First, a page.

Tag: "expansion"

Posted May 15, 2017 by lgonzalez

Indianola Municipal Utilities (IMU) in Iowa finalized its business plan for citywide Fiber-to-the-Home (FTTH) service earlier this month. The decision marks a shift in how residents receive services in the community; IMU will take over from current partner Mahaska Communications Group (MCG) and expand to offer triple-play citywide.

Up To Now

Indianola created its municipally owned broadband utility back in 1997 and invested in fiber-optic backbone infrastructure a year later. They used the investment to backhaul fixed wireless service beginning in 2002 and by 2006 had developed a partnership with MCG. Expanding fiber to residents didn’t start until 2010 and two years later, MCG began offering triple-play services within certain areas of the city. Last year, the community commissioned a feasibility study to examine the possibility of using existing fiber resources to all premises in Indianola.

Under the current agreement between IMU and MCG, wholesale rates for residential connections are $30 per month and $100 per month for commercial connections. The feasibility study determined that the current rates “did not support expansion” to the entire Indianola community.

Trustees Say OK

Under the business plan approved by the Trustees at the May 8th meeting, IMU will step into MCG’s shoes and will buy out MCG’s existing 596 customers. IMU will be the FTTH retail services provider, offering triple-play of Internet access, VoIP, and IPTV. The network will work with Cedar Falls Utilities (CFU) on video services, connecting at the Des Moines regional data facility in order to reach them. IMU will have the opportunity to tap into about 7,350 potential residents and businesses in addition to MCG’s current customers.

The plan for expansion divides the city into 26 service areas but subscribers need to sign up early in order for the utility to connect their home. People who participate in early sign up will all have services activated at the same time. IMU has proposed rates for different services including:

  • Residential gigabit Internet access: $119 per month
  • Residential...
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Posted May 4, 2017 by lgonzalez

Eastern Shore of Virginia Broadband Authority (ESVBA) has expanded its fixed wireless coverage area to include the community of Bloxom. The organization has also approved plans to expand its Fiber-to-the-Home (FTTH) deployment beyond the test project town of Harborton.

Towering Above The Shore

ESVBA opened its Bloxom Tower last fall so residents and businesses in the rural community of about 380 people. The tower enables better connectivity in the underserved town and provides better cellular coverage. ESVBA is also providing a free wireless hotspot near the tower.

In order to stimulate competition and provide choice to potential subscribers, ESVBA’s Broadband Initiative Program will provide free Internet access and transport for up to 12 months for wireless ISPs.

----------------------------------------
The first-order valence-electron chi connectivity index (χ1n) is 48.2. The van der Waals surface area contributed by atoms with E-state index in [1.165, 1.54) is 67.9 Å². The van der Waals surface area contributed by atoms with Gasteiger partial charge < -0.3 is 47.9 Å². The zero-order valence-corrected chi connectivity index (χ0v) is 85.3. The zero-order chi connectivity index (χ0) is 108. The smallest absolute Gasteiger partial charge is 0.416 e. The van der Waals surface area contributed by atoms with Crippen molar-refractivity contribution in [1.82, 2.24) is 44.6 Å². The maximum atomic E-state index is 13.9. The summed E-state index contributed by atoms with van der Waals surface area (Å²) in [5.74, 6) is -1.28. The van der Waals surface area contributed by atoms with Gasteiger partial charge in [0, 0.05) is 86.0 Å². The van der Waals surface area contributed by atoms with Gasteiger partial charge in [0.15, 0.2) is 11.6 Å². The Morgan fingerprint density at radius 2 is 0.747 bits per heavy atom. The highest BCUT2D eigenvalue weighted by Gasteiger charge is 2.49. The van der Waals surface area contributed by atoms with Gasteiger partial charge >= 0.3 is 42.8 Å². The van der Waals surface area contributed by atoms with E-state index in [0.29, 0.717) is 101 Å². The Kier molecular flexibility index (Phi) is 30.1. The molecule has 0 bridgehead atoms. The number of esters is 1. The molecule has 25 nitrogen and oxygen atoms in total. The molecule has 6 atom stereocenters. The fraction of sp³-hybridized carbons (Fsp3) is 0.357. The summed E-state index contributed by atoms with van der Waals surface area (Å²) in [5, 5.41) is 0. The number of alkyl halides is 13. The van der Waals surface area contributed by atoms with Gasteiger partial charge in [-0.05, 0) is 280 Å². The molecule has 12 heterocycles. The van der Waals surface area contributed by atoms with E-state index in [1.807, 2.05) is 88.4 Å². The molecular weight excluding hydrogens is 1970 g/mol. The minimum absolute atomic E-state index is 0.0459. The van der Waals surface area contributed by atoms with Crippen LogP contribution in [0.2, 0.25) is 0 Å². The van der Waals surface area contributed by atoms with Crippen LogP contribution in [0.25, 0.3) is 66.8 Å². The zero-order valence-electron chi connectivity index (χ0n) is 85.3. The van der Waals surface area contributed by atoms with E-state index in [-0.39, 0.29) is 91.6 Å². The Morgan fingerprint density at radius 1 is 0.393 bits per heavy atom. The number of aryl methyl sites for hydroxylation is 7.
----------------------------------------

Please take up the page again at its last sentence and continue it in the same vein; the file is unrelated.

In a press release, Chris Kreisl, of the Bloxom Town Council said:

“We knew how important it was for us to have this kind of infrastructure. Without it, we were being left behind as the information economy continued to push citizens around the globe online. Now, Bloxom businesses have the opportunity to compete on equal footing.”

 

The ESVBA

We introduced readers to the not for profit ESVBA in February. The open access middle mile network began in 2008 with funding from Accomack and Northampton Counties. The organization has obtained about $8 million dollars for deployment and expansions, some from NASA and the National Oceanographic and Atmospheric Administration, which use the infrastructure. ESVBA returned Accomack and Northampton counties’ investments when the network became sustainable.

More Fiber

In March, the ESVBA decided to move forward and expand the FTTH project that we wrote about in February. The expansion will bring high-quality connectivity to houses along residences situated on the ESVBA network’s existing fiber route in five rural areas. Check out expansion areas one and ...

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Posted May 1, 2017 by lgonzalez

Private sector i3 Broadband recently announced that it will begin expanding infrastructure in the Champaign and Urbana, Illinois, communities. Construction will begin no later than August 1st.

Trading Partners

Nonprofit UC2B obtained $26 million in American Recovery and Reinvestment Act (ARRA) funding to deploy its urban Fiber-to-the-Home (FTTH) project. The project offered residents high-quality Internet access for as little as $19.99 per month.

UC2B found private sector partner iTV-3 to take over operations and invest further in the network in 2014. One of the reasons UC2B chose iTV-3 was the company’s commitment to invest its own resources into expanding so others in the Urbana-Champaign community would have access. iTV-3 expanded, but slowly.